Sharpening: Unsharp Mask vs High Pass Filter

October 7, 2009

One thing that all photographers really strive for are sharp photos – crisp edges that take your breath way. Obviously things like tripods and fast shutter speeds help give you sharp photos, but sometimes we all need a little help getting a sharper photo after-the-fact.

The most popular way of sharpening photos in Gimp is probably the Unsharp Mask, but today I’m going to show you a different option using this High Pass Filter – an option that’s built into Photoshop.

I don’t want to go into too much technical detail on the difference betwen the two (if you’re interested, there’s a great article here) – but the short of it is: the Unsharp Mask will look for lines of contrast differences in your photo and make the dark side lighter and the light side darker. The High Pass Filter will turn most of your image gray, only producing visible lines around what it determines to be the edges in your photo. You can then use a layer blend mode to make those edges sharper.

Let’s see them both in practice, with this image I took of the Bellagio Ceiling when I went to Vegas last year:

Bellagio ceiling

It’s not an amazing image, but maybe with a bit of sharpening we can make it better.

First let’s try to Unsharp Mask, which is found at Filters –> Enhance –> Unsharp Mask. You have three options:

  • Radius – Remember how I said that the Unsharp Mask looks at the edges in your photos and turns the darker side lighter and the lighter side darker? The Radius determines how wide of a space that darker and lighter part will be. The higher the number, the wider the space.
  • Amount – This is how much darker/lighter the areas around the edges will get – the higher the number, the darker the lights will get and the lighter the darks will get.
  • Threshold – This is basically how sensitive the mask is to edges – the lower the number, the more things it will think are edges. Using a higher number will leave more subtle edges untouched and only sharpen more pronounced edges

For some reason, and I can’t remember now why I got stuck on these numbers, I’ve always started off with the values 2, .85, and 4 respectively:

Unsharp Mask Options

Let’s compare a before and after of just one part of the photo to see the effect it had. The top image is before the Mask was applied, the second after:


After Unsharp Mask

While you can see a slight haloing effect, it’s not too bad. I could play with the settings more (perhaps decrease the Radius and Amount), but it’s hard to see the haloing in the photo as a whole (at least at the size I’ll post online), so I’d say this is good enough. Here’s the final image with the Unsharp Mask:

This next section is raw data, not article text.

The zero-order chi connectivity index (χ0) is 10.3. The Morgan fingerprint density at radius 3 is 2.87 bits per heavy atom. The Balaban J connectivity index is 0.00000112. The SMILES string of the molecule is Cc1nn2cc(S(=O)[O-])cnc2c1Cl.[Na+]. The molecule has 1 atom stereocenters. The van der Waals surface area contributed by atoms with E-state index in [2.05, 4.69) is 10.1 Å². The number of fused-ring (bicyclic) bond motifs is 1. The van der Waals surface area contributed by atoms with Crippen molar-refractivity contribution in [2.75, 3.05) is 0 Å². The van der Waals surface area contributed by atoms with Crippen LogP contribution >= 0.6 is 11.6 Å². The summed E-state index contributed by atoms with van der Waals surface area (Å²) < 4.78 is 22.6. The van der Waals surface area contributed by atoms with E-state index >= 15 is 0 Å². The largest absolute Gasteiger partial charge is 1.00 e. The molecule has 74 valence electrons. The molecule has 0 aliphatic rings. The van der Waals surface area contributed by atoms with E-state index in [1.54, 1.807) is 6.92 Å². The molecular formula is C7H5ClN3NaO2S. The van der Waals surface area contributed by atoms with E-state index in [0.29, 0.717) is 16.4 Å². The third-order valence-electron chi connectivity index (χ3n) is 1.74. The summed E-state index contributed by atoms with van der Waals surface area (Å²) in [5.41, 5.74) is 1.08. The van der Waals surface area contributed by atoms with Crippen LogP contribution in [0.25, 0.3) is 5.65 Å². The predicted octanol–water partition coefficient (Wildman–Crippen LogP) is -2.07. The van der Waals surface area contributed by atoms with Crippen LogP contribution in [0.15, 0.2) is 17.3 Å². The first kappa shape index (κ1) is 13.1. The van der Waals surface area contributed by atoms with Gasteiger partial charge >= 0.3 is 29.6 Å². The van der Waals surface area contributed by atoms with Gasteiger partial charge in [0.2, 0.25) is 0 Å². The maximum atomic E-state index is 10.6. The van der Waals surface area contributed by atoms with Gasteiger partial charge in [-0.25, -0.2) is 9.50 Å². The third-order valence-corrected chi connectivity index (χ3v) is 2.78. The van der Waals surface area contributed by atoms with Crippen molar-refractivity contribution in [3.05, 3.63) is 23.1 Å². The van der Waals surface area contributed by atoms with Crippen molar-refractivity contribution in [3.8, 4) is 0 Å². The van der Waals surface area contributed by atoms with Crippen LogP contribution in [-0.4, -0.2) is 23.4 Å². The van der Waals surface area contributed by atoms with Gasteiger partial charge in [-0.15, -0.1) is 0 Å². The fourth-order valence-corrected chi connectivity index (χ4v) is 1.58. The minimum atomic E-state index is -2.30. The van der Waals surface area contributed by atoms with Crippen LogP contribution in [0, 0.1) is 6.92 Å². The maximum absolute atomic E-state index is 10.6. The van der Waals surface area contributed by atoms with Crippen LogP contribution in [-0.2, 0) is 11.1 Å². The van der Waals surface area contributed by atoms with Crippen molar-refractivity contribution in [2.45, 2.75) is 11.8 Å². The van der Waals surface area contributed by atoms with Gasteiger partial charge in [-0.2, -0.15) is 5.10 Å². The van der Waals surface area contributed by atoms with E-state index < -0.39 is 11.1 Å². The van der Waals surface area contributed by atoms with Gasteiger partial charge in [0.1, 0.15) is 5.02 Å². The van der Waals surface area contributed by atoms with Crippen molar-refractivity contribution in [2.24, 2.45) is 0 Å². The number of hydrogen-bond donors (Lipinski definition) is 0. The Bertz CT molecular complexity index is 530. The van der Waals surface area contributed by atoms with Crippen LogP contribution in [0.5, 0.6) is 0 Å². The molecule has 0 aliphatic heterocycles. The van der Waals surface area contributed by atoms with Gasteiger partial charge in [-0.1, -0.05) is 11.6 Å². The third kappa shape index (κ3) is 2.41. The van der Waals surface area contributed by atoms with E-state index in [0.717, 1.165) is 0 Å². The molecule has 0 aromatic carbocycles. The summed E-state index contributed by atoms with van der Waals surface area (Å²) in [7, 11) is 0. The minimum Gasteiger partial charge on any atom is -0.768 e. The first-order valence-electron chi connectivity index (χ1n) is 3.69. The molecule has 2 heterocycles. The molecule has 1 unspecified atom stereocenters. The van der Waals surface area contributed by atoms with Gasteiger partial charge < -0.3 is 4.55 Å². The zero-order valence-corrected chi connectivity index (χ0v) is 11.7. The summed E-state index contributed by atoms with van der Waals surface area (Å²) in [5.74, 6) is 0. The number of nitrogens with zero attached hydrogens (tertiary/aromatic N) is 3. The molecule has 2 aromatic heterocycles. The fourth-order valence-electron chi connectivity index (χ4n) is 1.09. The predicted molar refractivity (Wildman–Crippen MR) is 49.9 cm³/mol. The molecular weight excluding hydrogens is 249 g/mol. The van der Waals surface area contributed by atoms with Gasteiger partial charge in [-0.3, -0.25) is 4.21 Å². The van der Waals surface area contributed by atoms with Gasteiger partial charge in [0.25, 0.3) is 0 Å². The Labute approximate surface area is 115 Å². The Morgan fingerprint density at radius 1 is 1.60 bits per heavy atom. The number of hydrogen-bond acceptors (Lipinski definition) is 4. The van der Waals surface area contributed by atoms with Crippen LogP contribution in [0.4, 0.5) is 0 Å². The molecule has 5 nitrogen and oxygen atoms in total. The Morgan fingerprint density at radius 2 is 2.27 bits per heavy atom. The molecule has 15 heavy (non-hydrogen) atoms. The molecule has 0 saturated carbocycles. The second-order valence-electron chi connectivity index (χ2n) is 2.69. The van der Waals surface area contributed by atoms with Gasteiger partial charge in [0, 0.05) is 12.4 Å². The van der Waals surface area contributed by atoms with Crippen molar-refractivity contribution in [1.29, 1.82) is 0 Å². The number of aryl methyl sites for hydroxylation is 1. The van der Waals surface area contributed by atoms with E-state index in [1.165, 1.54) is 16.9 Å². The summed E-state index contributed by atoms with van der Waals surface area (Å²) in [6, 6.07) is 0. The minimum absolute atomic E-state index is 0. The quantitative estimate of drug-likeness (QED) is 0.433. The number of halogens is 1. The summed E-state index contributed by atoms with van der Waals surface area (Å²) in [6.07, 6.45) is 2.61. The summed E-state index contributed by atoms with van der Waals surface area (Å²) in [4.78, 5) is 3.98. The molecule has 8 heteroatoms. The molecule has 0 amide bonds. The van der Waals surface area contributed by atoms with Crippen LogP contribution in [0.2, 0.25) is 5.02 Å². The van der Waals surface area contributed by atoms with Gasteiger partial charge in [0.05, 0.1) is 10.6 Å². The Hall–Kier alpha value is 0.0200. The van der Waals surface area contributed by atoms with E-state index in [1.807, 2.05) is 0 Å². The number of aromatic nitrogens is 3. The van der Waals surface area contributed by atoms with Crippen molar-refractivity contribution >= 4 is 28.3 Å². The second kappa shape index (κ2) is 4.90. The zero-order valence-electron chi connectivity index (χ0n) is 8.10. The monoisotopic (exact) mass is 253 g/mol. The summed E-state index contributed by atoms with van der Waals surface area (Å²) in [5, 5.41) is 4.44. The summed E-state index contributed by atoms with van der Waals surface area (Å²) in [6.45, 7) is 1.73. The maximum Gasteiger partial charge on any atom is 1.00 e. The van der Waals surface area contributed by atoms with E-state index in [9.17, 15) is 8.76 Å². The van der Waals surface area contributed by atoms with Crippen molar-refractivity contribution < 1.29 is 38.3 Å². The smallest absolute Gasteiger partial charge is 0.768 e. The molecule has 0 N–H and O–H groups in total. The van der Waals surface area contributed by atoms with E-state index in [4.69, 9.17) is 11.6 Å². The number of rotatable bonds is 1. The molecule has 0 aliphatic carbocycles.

With the Unsharp Mask

Now let’s take a look at using the High Pass Filter. After you install the Plug-in, the filter will show up under Filters –> Generic –> High Pass Filter.

Here’s the default options for this filter:

High Pass Filter

Also, this is where you’ll see the biggest downside between this High Pass Filter and Photoshops – no preview. This is annoying because it’s hard to figure out the radius you want to use without being able to see the final product, so we’re going to have to do some guessing and checking here.

We’re going to stick with the Mode of Colour, because that closely duplicates the High Pass Filter in Photoshop… and quite honestly, it’s the only one I’ve used, and it’s worked, so I’m going to stick to it!

The goal at this point is to get our image so it’s all gray and only the edges stand out. Let’s see what our image looks like with the default settings:

High Pass with Default Settings

Uhhh, well. We got the all gray part down, but the edges don’t stand out too much yet. I hit undo and did some more guessing and checking until I got the radius to 25 and now it looks like this:

Radius set to 25

And now we’re done!

No. I’m kidding.

But we’re close! Next, I change the blend mode of the High Pass layer to overlay:

Set Blend Mode to Overlay

Let’s compare the one part of the photo again. Once again, unedited on top, using the High Pass Filter below:


After High Pass Filter

And here’s the final product:

After High Pass Filter

Not too shabby! I think in the case of this photo, the High Pass Filter technique worked better – but I’m not confident that it always will. I don’t have enough experience yet to really know which one will work better when, and I’ve read about professionals that use both and use Layer Masks to hide one and display the other just in certain parts of the photo, but honestly? I can’t be bothered with that! This isn’t how I make my money, and my professionalism isn’t on the line, or do I have clients breathing down my neck. I’m just a woman typing away in Notepad right now, and uploading my images to my flickr account. No offense to those of you who follow me on flickr, but I can’t be bothered with such techniques at the moment. So from now on, I’ll try one or the other and just leave it at that!

By the way, if you try using the High Pass Filter technique, you can play around with the Opacity of the layer and also try switching it to Hard Light (for more of an effect) or Soft Less (for less).

Stay tuned later this week, when I show you how to use the High Pass Filter for the opposite effect – smoothing skin!

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